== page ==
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Scottish Government working group outlines plan to combat the plague of PCN

New research to tackle the growing scourge of Potato Cyst Nematode (PCN) has been identified by a specialist Scottish Government working group. As Nancy Nicolson reports in The Courier, group member Professor Ian Toth of the James Hutton Institute told a meeting of the Scottish Society for Crop Research (SSCR) yesterday that an initial  research programme costing £2.3m could begin within the next five years if funding is found.

The report, which has been submitted to the Scottish Government, will be published on the Plant Health Centre within the next two weeks.

PCN is currently costing growers £25 million annually in lost production, and scientists have predicted that if the pallida strain in particular continues unchecked it could lead to the end of Scotland’s valuable seed potato industry.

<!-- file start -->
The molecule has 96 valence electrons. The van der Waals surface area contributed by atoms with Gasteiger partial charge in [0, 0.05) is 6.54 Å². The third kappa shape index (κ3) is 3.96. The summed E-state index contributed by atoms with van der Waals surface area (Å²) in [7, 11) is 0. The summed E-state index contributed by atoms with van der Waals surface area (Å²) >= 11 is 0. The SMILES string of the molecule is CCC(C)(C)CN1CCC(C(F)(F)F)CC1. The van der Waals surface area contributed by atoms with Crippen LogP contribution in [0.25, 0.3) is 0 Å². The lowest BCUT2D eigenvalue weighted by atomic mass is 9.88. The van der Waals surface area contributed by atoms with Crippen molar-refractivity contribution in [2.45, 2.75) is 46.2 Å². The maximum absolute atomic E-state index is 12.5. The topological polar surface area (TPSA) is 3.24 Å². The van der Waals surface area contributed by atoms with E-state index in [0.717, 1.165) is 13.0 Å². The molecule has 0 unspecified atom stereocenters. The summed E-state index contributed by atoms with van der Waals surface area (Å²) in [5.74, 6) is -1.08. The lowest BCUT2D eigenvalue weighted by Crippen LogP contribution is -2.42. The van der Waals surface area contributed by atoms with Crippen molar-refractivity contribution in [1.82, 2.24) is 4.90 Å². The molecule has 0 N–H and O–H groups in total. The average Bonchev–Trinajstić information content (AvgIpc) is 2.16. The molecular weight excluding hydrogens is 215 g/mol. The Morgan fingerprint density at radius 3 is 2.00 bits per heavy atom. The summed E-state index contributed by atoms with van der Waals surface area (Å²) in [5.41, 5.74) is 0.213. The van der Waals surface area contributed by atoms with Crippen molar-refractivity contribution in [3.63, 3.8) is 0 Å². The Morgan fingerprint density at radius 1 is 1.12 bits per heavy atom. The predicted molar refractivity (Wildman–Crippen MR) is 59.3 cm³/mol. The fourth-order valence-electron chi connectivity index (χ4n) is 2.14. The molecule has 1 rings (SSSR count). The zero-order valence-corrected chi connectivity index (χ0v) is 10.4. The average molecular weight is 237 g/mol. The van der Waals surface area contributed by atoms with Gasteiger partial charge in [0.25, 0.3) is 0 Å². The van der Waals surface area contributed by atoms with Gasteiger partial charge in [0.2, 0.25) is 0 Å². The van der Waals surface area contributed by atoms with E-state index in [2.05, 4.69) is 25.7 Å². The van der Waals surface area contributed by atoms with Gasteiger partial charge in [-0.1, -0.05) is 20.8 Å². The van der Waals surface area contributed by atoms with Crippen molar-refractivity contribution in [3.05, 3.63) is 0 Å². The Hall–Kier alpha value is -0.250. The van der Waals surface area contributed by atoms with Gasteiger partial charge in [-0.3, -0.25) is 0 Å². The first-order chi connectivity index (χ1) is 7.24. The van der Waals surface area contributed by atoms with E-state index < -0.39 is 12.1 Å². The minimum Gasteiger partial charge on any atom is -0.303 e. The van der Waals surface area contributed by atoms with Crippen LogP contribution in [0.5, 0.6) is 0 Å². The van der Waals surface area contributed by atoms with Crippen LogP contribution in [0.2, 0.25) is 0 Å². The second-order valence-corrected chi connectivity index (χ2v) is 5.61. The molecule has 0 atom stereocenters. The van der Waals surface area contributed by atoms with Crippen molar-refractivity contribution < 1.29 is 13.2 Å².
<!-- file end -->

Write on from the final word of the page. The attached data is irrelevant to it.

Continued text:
To preserve potato-growing land base for future generations, Professor Toth said the group’s recommendations included designating special status for land free of PCN, to afford farmers recognition for the condition of their land. He also suggested that those who owned this land could be eligible for incentives in future agricultural support systems.

Professor Toth said  a national strategy for tackling PCN was required, along with an economic impact assessment to identify the consequences of no action. He also highlighted the need for better knowledge exchange and communications.

Source: The Courier. Read the full article here
Related report: Potato industry under threat from soil infection pests
Cover photo: Prof Ian Toth | The Courier

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